Discontent Blue sky, fast-moving cloud, all the trees with sun-silvered branches, gleaming rushes bent eastwards, backs to the wind we all know is coming, like we turn our backs on the politicians whose untruths sting our eyes if we face them, turn our backs on the...

Janet Laugharne

Context Means All Ysgol can be ladder and school in my country’s other language. No surprise, is it, that Wales has exported all those teachers (maybe still does, in disguised, social media forms). Practical word building in the German Handschuh for glove, Frau and...

James Fountain

Under the Microscope A scientist scrutinises a drop of liquid showcased on the slide through his thousand times magnified lens, with steady eyes wide to its vitality, globules imitating the curve of the world, global scope of this vaccine enough to rattle the...

Carla Scarano D’Antonio

Words are good ‘Words dry and riderless’, Sylvia Plath, ‘Words’ The echo of the inexpressible appears among lines carving what I don’t know yet configuration of signs. Are words good enough? We feel to use them literally. What’s my pleasure in using words? I encounter...

Jennie E. Owen

Staycation No bright. No mullock moon. No day, no night. No texture left, no crack of ice nor ridge of dirt so hard it jars the knees, instead just rain. Muck, sucks and sighs the breath of fog; where mushrooms, mildew, lichen creep like ghosts to polka dot the trees...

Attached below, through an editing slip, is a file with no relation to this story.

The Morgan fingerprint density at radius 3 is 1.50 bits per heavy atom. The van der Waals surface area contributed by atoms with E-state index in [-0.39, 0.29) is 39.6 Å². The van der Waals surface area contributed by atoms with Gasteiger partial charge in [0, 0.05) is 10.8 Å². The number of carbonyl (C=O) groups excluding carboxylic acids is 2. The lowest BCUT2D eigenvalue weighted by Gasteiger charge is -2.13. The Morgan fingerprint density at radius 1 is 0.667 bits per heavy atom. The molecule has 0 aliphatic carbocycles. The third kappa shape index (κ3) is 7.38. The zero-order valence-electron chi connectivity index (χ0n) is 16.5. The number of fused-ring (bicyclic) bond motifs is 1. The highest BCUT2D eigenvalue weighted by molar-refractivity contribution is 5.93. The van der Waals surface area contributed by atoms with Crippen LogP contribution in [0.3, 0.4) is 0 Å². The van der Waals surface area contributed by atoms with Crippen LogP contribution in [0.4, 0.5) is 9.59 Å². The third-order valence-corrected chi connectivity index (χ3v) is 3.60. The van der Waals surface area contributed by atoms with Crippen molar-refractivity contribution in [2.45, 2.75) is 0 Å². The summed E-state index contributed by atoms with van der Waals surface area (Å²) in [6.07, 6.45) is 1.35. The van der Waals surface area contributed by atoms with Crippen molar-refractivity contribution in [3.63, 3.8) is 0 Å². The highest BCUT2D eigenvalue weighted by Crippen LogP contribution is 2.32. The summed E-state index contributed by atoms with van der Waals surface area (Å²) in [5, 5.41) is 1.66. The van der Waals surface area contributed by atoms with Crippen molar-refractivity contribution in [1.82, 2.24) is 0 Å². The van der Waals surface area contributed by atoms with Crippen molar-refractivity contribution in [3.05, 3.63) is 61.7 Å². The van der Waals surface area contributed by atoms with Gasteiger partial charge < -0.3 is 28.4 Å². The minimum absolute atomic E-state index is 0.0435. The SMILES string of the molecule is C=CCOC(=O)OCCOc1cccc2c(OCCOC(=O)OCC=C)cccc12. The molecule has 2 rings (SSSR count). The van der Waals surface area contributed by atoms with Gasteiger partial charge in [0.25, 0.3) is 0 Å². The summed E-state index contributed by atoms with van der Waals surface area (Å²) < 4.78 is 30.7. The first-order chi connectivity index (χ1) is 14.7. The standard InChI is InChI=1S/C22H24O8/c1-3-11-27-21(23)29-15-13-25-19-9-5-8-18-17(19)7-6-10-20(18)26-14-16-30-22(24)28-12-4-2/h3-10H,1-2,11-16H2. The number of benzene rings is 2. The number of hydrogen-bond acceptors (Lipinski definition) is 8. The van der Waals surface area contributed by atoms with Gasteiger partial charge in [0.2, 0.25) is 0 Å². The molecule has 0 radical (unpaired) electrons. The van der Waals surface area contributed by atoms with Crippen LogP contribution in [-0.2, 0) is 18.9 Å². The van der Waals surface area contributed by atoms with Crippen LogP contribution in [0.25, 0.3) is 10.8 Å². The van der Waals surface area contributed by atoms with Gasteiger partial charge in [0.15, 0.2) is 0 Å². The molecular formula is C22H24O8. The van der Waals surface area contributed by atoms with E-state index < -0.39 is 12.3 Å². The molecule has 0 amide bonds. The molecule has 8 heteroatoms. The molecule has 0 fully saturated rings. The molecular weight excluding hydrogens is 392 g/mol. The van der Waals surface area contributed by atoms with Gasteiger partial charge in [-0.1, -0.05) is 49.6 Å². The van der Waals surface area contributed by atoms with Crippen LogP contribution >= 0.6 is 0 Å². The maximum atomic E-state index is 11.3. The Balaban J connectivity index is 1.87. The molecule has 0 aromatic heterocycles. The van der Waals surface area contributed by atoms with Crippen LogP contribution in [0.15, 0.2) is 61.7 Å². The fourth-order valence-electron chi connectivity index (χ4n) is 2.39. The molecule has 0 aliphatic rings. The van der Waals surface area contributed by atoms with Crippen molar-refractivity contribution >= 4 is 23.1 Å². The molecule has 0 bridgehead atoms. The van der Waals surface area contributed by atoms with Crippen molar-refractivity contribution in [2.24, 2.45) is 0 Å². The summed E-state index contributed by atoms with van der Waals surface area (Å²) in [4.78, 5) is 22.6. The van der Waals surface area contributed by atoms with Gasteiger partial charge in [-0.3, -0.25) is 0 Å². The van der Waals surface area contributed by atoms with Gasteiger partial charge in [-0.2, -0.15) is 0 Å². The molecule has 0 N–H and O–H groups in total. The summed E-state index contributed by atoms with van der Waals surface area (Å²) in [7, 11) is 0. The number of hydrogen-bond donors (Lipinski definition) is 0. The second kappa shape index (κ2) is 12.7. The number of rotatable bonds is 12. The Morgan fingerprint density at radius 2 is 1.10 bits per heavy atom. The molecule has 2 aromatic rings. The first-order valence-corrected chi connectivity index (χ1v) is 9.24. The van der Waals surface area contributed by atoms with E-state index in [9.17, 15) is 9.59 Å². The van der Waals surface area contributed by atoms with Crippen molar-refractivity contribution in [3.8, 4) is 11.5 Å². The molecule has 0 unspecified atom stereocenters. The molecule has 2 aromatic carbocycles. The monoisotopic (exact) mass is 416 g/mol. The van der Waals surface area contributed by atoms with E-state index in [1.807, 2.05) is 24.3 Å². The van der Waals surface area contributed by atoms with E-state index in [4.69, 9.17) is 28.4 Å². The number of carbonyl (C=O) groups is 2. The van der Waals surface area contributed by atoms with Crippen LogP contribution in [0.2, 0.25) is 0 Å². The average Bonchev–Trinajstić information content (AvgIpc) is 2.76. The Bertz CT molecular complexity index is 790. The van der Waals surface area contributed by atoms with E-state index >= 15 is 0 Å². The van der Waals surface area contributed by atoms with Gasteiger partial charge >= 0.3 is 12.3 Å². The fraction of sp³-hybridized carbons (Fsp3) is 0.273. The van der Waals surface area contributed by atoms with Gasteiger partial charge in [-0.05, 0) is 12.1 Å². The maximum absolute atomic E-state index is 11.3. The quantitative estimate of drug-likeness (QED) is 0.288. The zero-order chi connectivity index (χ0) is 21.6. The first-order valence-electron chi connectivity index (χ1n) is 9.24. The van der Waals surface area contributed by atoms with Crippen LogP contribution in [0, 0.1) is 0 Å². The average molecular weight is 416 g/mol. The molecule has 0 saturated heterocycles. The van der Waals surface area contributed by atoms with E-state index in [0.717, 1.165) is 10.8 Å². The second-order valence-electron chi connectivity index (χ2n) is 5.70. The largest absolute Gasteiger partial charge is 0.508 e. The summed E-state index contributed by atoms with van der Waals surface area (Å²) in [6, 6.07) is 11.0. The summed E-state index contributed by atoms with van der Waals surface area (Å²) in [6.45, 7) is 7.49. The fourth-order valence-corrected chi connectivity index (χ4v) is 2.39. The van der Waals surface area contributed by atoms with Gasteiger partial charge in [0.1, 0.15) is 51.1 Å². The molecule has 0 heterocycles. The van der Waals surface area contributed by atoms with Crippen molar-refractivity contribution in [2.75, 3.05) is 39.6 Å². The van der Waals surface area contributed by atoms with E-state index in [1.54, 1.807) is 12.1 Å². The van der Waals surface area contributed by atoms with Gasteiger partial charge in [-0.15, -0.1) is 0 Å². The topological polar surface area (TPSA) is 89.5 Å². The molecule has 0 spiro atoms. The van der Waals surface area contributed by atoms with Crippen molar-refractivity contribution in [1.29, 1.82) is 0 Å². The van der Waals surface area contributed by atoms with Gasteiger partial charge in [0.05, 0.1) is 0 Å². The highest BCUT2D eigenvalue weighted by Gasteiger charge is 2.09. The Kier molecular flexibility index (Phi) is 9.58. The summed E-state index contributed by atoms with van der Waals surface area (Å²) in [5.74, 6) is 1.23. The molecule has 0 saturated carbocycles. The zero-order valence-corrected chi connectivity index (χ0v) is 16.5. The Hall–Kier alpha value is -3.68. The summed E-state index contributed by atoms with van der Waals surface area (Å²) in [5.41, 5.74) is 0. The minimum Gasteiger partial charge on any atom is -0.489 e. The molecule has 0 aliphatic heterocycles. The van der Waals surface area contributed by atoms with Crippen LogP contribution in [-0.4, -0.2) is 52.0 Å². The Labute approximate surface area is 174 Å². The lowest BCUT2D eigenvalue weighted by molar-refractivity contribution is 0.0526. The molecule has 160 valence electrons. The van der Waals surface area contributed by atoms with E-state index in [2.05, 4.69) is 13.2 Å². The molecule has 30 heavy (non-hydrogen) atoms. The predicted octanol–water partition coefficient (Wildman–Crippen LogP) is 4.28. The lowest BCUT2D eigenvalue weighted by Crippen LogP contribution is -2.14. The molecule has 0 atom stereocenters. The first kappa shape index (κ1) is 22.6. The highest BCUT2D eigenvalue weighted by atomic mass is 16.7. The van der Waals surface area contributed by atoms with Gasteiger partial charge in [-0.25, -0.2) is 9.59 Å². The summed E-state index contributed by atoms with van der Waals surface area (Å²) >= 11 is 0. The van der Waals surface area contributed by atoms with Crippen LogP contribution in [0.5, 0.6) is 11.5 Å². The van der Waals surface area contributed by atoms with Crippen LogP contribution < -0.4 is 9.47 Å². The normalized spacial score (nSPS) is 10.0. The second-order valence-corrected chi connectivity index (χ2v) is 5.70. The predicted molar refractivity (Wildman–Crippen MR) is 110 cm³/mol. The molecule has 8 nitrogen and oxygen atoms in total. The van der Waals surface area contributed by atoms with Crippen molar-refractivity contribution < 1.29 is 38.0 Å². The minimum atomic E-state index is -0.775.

Patricia Gao

The Swim I am tired of people not knowing everything about how we loved each other. Car doors locked from inside, left hand on the wheel so the right can dangle imprecisely whereyouwere, whenyouwerehere. Even I don’t know everything about how. I am tired of forgetting...

Clifford Liles

Greenfire As frost smothers fire at the fulcrum of dawn, you are there, hands burrowed in your fleece, ambling round our garden, past Silurian ferns. Wood-smoke drifts from November’s stoves. Leaves curl and crisp. The greenfire burns down. It will take all year, as...

David Gilbert

Be The Vines Take me with you so I won’t have to write from such distance again or resort to sing-song across the tumultuous blue then be hedged by silence when you leave me in your trails, those dissolving beads and curlicues of sky. Let’s more often twine our...

Chrissie Gittins

Live Like A Winter Flowering Cherry In the summer I’m unremarkable, biding my time, satisfied to let peonies and poppies take centre stage. In autumn I begin to come into my own – layering your lawn with a daily tapestry of rust, orange, yellow. When you’ve done...

Martin Johns

Blackthorn Edgy, always at the edge but can tip a winter into a pre-spring look of something beautiful. Bonny in blossom, a beguiling frothy white. The humble Blackthorn, its knurly built-in rebuke. Dark thorns, purple, something venomous like being bitten or strung....

Shirley Wright

Ha-ha! * The trouble with your average wall is visibility. Dezallier d’Argenville had the right idea. He understood the power of illusion, the artifice of panoramic views unbroken to the far horizon and no invading cattle to destroy the lawn or nosey neighbours...